“I was very excited when passed the mission of sitting YISHU 8 in the century-old Chinese and French styled building. A lot of the rooms had only plain whitish Chinese decorations, but I could already see them in beautiful colours.”
Upon entering the front door into the hallway, the first thing to notice are the two walls on either side covered in convex mirrors upon a teal background. This idea of Caroline’s came from the existing traditional ceiling panels in the porch area. She brought the teal colour from the ceiling panels into the room and used different sized convex mirrors to represent the repeating circular design of the each panel. This not only connects the outside to the inside, it is also meant as a contrast between new and old and has become a permanent installation upon entering the gallery. In front you see a French chandelier hanging in the centre, a nod at the original chandelier that was found when the building was taken over.
The porch ceiling panels and red-painted beams and door frame were all in relatively good condition, needing only to be cleaned and touched up in certain areas. During the renovation works the original terrazzo floor was also uncovered, and remains exposed today. Bronze thresholds, door plates, hinges and floor profiles were all restored and fortify the colonial feel. You can feel the handicraft of a skilled locksmith.
Annexed on either side of the entrance hall are smaller salon rooms fitted out with comfortable furniture for conversation and dining. Considering the limited budget Caroline had to work with to revamp these spaces, she called on her talents in use of colour to make a large impact with minimal costs. Caroline describes the dilemma she faced back then with using strong colours traditionally reserved for the elite, such as the typical Chinese red and the Emperor’s yellow. It was a bold move and some visitors would react strongly to the unconventional use of these colours.
“Yellow was sort of a forbidden colour in design because it was only used for Emperors, but I decided to try it anyway, and it turned out great!”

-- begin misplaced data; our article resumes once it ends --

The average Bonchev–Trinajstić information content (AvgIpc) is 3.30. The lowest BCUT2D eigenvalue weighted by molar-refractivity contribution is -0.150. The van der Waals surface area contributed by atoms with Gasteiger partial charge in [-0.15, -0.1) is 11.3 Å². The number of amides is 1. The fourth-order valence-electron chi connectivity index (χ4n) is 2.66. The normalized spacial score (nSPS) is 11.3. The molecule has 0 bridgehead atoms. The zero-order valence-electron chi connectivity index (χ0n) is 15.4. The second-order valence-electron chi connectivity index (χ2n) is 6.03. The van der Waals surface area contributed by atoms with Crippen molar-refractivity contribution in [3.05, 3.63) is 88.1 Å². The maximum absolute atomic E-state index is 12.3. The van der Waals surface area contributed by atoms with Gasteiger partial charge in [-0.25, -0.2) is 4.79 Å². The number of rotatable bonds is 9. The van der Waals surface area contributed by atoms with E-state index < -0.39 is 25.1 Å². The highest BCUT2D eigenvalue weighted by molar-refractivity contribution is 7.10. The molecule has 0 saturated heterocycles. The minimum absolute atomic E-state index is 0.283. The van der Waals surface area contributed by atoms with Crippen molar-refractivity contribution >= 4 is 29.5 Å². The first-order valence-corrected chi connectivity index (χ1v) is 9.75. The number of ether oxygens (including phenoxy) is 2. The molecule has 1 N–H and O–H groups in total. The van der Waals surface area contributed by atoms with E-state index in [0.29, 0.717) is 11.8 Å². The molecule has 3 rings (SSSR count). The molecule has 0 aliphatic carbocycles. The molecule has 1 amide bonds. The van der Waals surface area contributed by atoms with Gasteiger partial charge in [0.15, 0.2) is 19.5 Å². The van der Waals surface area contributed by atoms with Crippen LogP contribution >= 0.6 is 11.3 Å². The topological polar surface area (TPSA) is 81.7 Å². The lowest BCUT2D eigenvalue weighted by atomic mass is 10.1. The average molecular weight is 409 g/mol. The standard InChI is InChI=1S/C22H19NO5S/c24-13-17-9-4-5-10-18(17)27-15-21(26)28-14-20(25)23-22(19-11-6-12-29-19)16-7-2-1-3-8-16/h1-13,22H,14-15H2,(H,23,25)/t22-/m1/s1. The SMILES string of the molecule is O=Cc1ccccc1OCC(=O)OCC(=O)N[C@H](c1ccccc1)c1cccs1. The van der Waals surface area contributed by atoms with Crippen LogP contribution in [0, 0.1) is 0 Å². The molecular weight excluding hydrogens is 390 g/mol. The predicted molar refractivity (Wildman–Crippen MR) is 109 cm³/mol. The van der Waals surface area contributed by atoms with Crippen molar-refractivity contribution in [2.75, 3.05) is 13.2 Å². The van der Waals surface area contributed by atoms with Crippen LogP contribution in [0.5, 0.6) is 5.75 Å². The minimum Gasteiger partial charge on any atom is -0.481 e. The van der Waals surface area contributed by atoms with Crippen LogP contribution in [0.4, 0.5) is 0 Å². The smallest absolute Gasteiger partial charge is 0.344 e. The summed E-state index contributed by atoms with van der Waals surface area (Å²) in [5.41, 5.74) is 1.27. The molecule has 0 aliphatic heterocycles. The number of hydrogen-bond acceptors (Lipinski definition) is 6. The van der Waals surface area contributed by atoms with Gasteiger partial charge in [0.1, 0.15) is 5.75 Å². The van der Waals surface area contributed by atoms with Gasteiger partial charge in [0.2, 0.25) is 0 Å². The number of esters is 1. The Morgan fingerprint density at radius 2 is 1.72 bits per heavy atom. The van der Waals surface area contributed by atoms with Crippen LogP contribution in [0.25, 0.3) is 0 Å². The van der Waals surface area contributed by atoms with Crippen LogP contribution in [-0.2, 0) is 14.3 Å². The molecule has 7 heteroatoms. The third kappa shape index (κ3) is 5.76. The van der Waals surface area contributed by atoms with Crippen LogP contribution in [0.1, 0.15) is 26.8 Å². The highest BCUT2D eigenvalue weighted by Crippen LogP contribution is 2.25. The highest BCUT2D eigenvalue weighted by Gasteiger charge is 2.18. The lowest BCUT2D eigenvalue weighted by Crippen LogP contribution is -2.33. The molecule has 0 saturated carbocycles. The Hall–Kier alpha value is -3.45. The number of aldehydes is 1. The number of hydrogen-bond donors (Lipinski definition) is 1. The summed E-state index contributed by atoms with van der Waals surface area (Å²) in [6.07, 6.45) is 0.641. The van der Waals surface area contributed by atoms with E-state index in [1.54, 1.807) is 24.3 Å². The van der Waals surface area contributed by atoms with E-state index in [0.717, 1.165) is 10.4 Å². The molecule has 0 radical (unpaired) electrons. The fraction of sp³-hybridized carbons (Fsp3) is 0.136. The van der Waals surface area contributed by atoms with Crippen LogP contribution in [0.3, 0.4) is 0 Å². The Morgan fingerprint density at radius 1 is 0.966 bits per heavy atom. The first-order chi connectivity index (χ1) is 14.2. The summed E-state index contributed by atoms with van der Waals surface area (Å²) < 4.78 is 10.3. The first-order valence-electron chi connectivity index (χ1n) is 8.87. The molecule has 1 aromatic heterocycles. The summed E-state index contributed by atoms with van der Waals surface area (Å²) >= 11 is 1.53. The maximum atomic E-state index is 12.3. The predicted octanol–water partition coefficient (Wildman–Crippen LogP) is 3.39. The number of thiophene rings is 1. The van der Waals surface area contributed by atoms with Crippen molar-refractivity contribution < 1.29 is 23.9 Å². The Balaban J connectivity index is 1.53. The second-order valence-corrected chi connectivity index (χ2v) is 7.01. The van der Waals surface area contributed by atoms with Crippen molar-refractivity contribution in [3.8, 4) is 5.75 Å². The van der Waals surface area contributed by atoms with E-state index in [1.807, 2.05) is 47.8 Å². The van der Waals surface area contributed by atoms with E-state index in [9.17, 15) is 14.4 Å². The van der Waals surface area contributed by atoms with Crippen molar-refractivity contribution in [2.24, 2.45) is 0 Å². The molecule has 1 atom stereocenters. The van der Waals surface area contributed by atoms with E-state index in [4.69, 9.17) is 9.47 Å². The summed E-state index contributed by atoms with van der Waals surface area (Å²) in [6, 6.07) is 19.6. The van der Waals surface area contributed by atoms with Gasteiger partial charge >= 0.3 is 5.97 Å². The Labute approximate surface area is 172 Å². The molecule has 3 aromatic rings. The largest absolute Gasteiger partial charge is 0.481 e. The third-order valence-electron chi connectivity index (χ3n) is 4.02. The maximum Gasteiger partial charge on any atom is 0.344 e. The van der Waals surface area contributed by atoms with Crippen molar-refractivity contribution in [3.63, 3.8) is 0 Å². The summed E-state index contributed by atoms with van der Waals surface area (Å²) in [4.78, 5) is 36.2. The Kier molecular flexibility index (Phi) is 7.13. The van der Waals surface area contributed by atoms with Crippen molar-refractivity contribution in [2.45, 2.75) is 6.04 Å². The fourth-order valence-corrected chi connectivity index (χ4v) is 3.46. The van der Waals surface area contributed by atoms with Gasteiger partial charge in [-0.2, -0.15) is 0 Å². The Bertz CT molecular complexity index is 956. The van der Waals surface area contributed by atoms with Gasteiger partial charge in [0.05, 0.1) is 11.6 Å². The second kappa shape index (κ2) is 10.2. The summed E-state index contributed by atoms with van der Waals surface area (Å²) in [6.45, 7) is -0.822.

Walk through the entrance hall and you are faced with YISHU 8’s current exhibition hall. This large hall used to be the main lecture hall of the university. As can be seen from the old photographs, the hall used to have steps with tiered seating leading down another five meters leading to a podium for lecturers and speakers. Behind on the back wall was located a fresco about Sun Yat-sen, who promoted relations between France and China.
According to Caroline when the building was transformed into a factory in the 1950s the floor was levelled, covering this lower part of the lecture area. This is why today when you enter the hall there is a feeling of disproportion, with the large beams feeling too heavy and low to the ground.
Caroline explained how the decorative beams were unique both in their structural and aesthetic purposes. When the hall was built it was the first time this type of concrete beam technology was implemented in a building of this size in China. The beams – which measure 120cm x 50cm – are entirely unsupported by columns and have a span of 17 meters across. Caroline pointed out how each beam is uniquely decorated using a mixture of French and Chinese styles of painting. Their patterns are never repeated and the only colours used are blue, green, yellow and white. The original Art Deco lamps were also loyally maintained with many glass orbs having to be replaced, leading Caroline in a wild goose chase to find the right manufacturer able to make these special glass fixtures.